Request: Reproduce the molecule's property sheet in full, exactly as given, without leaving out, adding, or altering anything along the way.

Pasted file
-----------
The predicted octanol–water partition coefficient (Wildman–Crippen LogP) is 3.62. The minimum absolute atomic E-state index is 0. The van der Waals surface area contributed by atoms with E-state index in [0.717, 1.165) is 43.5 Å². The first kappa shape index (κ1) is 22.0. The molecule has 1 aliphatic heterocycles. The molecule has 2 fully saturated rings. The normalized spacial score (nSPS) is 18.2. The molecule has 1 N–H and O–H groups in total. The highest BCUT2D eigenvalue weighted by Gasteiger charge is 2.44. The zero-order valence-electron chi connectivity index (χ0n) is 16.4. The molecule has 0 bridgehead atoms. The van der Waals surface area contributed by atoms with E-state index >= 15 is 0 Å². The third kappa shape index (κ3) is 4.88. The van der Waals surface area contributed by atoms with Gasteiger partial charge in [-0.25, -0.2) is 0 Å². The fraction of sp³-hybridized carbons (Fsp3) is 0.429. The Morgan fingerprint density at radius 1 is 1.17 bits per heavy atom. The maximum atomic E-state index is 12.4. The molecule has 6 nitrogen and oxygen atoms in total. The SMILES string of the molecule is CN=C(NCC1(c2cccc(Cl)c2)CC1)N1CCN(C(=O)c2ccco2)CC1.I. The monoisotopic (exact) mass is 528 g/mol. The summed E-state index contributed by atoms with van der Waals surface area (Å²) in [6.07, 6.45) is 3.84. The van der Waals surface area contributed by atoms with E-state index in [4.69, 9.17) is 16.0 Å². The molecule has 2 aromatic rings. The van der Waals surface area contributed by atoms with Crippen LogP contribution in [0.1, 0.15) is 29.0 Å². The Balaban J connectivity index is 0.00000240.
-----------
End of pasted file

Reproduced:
The predicted octanol–water partition coefficient (Wildman–Crippen LogP) is 3.62. The minimum absolute atomic E-state index is 0. The van der Waals surface area contributed by atoms with E-state index in [0.717, 1.165) is 43.5 Å². The first kappa shape index (κ1) is 22.0. The molecule has 1 aliphatic heterocycles. The molecule has 2 fully saturated rings. The normalized spacial score (nSPS) is 18.2. The molecule has 1 N–H and O–H groups in total. The highest BCUT2D eigenvalue weighted by Gasteiger charge is 2.44. The zero-order valence-electron chi connectivity index (χ0n) is 16.4. The molecule has 0 bridgehead atoms. The van der Waals surface area contributed by atoms with E-state index >= 15 is 0 Å². The third kappa shape index (κ3) is 4.88. The van der Waals surface area contributed by atoms with Gasteiger partial charge in [-0.25, -0.2) is 0 Å². The fraction of sp³-hybridized carbons (Fsp3) is 0.429. The Morgan fingerprint density at radius 1 is 1.17 bits per heavy atom. The maximum atomic E-state index is 12.4. The molecule has 6 nitrogen and oxygen atoms in total. The SMILES string of the molecule is CN=C(NCC1(c2cccc(Cl)c2)CC1)N1CCN(C(=O)c2ccco2)CC1.I. The monoisotopic (exact) mass is 528 g/mol. The summed E-state index contributed by atoms with van der Waals surface area (Å²) in [6.07, 6.45) is 3.84. The van der Waals surface area contributed by atoms with E-state index in [4.69, 9.17) is 16.0 Å². The molecule has 2 aromatic rings. The van der Waals surface area contributed by atoms with Crippen LogP contribution in [0.1, 0.15) is 29.0 Å². The Balaban J connectivity index is 0.00000240.